If, from Consideration of this our like State of Trial in both Capacities, we go on to observe farther, how Mankind behave under it ; we shall find there are some, who have so little Sense of it, that they scarce look beyond

the with CHAP

the passing Day: They are so taken up present Gratifications, as to have, in a man- IV. ner, no Feeling of Consequences, no Regard m to their future Ease or Fortune in this Life ; any more than to their Happiness in another. Some appear to be blinded and deceived by inordinate Passion, in their worldly Concerns, as much as in Religion. Others are, not deceived, but, as it were, forcibly carried away by the like Passions, against their better Judgment, and feeble Resolutions too of acting better. And there are Men, and truly they are not a few, who shamelessly avow, not their Interest, but their mere Will and Pleasure, to be their Law of Life: and who, in open Defiance of every thing that is reasonable, will go on in a Course of vitious Extravagance, foreseeing, with no Remorse and little Fear, that it will be their temporal Ruin; and some of them, under the Apprehension of the Consequences of Wickedness in another State. And to speak in the most moderate Way, human Creatures are not only continually liable to go wrong voluntarily, but we see likewise that they often actually do so, with respect to their temporal Interests, as well as with respect to Religion.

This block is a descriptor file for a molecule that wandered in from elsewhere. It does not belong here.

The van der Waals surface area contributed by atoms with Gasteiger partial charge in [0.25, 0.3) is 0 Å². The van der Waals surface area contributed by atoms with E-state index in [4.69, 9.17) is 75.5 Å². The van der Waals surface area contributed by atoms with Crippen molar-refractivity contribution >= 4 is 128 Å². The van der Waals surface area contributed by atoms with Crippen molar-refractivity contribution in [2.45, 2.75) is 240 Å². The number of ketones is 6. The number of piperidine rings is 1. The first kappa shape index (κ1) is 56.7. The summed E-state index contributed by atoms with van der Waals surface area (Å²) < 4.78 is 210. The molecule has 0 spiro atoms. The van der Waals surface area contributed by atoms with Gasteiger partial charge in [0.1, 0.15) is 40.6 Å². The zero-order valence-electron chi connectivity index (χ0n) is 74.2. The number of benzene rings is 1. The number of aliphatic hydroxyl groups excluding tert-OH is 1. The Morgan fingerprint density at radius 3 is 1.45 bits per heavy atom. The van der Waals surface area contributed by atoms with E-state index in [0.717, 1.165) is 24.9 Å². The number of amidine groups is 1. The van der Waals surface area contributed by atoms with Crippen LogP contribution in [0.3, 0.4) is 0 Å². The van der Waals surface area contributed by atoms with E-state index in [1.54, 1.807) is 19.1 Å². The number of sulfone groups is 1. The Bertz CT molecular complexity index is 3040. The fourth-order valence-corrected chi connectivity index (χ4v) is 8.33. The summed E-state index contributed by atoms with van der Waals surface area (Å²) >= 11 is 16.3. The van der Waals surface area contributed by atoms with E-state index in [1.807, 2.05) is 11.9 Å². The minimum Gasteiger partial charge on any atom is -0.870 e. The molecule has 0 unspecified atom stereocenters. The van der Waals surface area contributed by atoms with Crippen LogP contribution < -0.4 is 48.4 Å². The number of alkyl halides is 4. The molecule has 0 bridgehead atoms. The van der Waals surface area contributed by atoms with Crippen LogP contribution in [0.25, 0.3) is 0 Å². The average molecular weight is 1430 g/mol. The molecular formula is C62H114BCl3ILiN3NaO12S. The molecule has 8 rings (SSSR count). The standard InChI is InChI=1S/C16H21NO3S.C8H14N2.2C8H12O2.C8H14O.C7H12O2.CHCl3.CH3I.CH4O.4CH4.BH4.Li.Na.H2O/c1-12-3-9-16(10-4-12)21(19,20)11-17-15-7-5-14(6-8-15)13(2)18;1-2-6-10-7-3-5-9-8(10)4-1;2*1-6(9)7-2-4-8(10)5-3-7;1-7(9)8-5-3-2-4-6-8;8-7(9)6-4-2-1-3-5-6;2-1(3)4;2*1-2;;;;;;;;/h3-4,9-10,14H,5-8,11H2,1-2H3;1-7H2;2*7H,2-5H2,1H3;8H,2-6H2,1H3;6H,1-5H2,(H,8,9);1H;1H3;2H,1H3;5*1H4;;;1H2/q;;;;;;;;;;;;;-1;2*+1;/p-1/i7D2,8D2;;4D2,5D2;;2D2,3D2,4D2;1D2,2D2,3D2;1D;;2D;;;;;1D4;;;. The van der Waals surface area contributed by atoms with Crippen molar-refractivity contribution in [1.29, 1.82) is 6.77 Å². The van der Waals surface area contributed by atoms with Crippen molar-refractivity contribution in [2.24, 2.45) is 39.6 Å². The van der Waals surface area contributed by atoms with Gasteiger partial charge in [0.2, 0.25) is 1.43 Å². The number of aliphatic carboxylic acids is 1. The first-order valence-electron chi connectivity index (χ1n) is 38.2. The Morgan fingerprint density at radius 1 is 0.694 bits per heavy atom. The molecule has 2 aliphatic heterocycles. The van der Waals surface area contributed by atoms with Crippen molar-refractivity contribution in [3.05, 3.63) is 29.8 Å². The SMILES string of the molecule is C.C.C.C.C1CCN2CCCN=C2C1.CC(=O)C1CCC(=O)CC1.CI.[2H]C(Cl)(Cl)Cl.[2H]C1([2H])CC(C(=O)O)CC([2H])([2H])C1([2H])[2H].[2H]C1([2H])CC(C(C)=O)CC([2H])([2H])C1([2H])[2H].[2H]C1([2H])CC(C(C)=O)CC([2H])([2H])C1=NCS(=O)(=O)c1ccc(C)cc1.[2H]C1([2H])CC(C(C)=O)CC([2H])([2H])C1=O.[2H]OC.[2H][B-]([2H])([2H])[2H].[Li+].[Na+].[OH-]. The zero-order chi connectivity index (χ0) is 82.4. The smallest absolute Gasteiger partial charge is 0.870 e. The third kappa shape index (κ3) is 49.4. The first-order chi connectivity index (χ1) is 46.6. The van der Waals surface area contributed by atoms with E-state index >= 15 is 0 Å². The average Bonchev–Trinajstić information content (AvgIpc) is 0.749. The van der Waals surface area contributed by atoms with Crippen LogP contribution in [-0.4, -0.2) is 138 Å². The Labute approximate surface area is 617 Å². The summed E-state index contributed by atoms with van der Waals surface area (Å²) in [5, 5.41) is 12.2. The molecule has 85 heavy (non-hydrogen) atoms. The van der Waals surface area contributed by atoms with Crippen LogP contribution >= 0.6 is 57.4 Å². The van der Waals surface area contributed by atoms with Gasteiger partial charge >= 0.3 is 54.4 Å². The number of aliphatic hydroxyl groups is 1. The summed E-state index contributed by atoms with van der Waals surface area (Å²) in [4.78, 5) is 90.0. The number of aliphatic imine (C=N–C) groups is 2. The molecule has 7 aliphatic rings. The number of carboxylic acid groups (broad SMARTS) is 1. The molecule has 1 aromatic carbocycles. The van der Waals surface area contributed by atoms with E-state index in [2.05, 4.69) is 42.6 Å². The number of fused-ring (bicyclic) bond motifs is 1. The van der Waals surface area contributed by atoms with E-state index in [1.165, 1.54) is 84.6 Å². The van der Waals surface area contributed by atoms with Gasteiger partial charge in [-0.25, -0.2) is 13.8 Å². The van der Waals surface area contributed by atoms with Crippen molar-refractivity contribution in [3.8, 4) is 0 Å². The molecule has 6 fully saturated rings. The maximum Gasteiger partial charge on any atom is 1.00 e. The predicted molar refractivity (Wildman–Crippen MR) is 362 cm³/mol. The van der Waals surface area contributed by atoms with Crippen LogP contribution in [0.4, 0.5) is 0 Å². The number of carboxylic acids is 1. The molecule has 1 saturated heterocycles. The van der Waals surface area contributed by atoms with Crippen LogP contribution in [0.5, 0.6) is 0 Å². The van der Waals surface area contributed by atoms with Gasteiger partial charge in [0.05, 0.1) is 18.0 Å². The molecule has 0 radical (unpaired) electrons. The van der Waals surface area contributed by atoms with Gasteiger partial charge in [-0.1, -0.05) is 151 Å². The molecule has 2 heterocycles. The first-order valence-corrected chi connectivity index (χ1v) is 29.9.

Thus our Difficulties and Dangers, or our Trials, in our temporal and our religious Capacity, as they proceed from the same Causes,


PAR Tand have the fame Effect


Men's Beha. I. viour, are evidently analogous, and of the

fame Kind.

It may be added, that as the Difficulties and Dangers of Miscarrying in our religious State of Trial, are greatly increased, and one is ready to think, in a manner wholly made, by the ill Behaviour of Others; by a Wrong Education, wrong in a moral Sense, fometimes positively vitious ; by general bad Example; by the dishonest Artifices, which are got into Business of all kinds; and, in

very many Parts of the World, by Religion's being corrupted into Superstitions, which indulge Men in their Vices: So in like manner, the Difficulties of conducting ourselves prudently in respect to our present Interest, and our Danger of being led aside from pursuing it, are greatly increased, by a foolish Education ; and, after we come to mature Age, by the Extravagance and Carelessness of Others, whom we have Intercourse with; and by mistaken Notions, very generally prevalent, and taken up for common Opinion, concerning temporal Happiness, and wherein it consists. And Persons, by their own Negligence and Folly in their temporal Affairs, no less than by a Course of Vice, bring themselves into new Difficulties; and, by Habits of Indulgence, become less qualified to go through